Australian associations on average employ over four times the number of full-time equivalent (FTE) executive staff than their New Zealand equivalents. The average ratio of FTE executive staff per number of members among Australian associations is six times that of New Zealand associations. Two associations have near equivalent staff to member ratios and one New Zealand association has a higher staff to member ratio. At the other extreme, three New Zealand associations have an executive limited to a single part time executive director. Some compensation for the relative absence of executive staff derives from a higher proportion of New Zealand associations with active member participation. Four of the Australian associations indicate that there is little member engagement with the association. In such cases, associations provide information and advisory services and may manage trade shows and other industry events but are not directed to such activity by members. One New Zealand association operates on this basis but otherwise member participation through annual strategy plans, association committees and other forum is high.

The overall income reliance on annual membership fees is around 60 percent for both sets of associations. Varying types of trading activity account for the largest source of secondary income. A greater differentiation of membership fess according to the size of member businesses is the main funding difference. One aspect of this is the sponsorship of three Australian associations by the largest industry participants with this form of membership funding accounting for up to two thirds of association revenue. This type of funding does not exist for New Zealand associations in either the comparative sample or larger population of New Zealand associations (Perry 2007). The use of finely graduated membership fee structures by Australian associations is a second point of difference. These are designed to differentiate subscriptions by the size of member business and are generally a device to match member contributions with the benefits obtained. Such scales are a feature of most New Zealand associations but generally have significantly fewer fee categories per member size range, suggesting less member sensitivity to the relative funding contributions of large and small enterprises. In the New Zealand there are even three cases of a uniform membership fee, although this is explained in one case by the uniformity of member businesses combined with a low level of fees.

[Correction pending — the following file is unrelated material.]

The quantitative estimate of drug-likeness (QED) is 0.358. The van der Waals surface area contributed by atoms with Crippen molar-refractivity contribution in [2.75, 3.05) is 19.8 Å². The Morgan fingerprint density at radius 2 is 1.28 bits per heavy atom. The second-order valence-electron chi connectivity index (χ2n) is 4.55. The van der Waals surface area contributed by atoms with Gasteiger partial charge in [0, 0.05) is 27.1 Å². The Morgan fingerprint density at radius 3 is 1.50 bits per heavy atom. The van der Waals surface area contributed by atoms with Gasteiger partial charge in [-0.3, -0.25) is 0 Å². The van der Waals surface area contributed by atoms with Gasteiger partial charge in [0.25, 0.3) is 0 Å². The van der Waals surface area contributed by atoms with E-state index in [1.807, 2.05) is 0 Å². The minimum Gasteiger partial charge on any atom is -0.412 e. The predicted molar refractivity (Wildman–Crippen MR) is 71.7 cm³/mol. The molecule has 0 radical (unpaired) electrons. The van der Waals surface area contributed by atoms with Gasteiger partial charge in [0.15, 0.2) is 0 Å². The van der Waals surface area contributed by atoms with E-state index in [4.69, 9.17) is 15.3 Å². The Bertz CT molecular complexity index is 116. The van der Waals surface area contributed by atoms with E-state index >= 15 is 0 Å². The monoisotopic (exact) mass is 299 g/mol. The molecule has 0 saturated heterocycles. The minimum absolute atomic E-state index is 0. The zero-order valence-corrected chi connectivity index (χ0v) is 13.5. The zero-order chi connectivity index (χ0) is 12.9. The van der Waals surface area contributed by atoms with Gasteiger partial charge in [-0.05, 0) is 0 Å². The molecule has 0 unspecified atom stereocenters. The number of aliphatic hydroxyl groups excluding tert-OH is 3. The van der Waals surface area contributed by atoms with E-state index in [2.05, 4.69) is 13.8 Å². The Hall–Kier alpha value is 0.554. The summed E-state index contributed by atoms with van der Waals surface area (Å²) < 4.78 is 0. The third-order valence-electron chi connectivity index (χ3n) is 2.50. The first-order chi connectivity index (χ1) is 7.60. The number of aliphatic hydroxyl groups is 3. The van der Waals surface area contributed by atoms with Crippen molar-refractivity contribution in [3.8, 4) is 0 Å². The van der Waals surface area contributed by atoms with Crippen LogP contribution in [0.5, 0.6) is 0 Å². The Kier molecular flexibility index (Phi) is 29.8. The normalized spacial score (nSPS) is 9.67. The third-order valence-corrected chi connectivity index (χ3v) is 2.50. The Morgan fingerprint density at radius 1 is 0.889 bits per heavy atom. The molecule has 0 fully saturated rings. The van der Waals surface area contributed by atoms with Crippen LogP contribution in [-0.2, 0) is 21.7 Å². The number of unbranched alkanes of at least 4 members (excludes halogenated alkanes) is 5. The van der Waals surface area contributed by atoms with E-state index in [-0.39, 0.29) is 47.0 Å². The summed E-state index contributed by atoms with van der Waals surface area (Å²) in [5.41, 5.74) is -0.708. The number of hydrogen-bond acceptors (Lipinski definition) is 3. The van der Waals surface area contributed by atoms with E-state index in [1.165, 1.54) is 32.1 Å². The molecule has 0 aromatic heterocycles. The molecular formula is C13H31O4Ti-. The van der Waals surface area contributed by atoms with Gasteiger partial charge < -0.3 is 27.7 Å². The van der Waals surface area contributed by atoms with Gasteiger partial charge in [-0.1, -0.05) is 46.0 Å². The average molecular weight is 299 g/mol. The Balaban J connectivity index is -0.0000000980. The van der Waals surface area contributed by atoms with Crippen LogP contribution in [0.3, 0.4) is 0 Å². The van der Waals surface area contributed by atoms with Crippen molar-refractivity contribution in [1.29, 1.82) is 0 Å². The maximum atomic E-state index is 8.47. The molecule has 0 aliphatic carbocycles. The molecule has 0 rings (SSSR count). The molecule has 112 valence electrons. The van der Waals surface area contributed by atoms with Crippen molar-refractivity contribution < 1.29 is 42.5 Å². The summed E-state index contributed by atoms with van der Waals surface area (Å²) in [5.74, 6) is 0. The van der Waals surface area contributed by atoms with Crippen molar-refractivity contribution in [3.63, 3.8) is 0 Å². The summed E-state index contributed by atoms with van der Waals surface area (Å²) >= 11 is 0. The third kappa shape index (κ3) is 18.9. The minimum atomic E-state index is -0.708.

Differences in association resources are not reflected in the diversity of activity sustained by the two sets of associations (Table 6). There is little difference in the proportion of associations providing a range of resources. In both cases, most associations have developed a strategy to support industry growth and some form of industry marketing. Involvement in industry standards is less frequent although particularly so in Australia. Overall there is no sign of associations in one locality being more engaged in activities of collective rather than club or individual benefit. This conclusion applies equally to the most recent allocation of each association's annual activity (Table 7). Fewer New Zealand associations indicate that one of the identified activities accounts for a major share of the association's work. This implies less specialisation in the activity of New Zealand associations as almost all associations, including those in Australia, allocate some time to each of the activities.

Membership diversity

The overall membership profile of the two samples is similar: around 45 percent of members are small enterprise (less than 20 employees), 33 percent are medium sized enterprise (20-100 employees) and 22 percent are large enterprises (over 100 employees). The match extends to the number (7) of associations with 10 percent or fewer of their members large enterprises. A minor difference exists in the number of associations with 80 percent or more of their members drawn from one size class: 6 in Australia and 3 in New Zealand. These data do not, however, capture how large organisations in Australia can be substantially larger than the largest enterprises joining New Zealand's associations.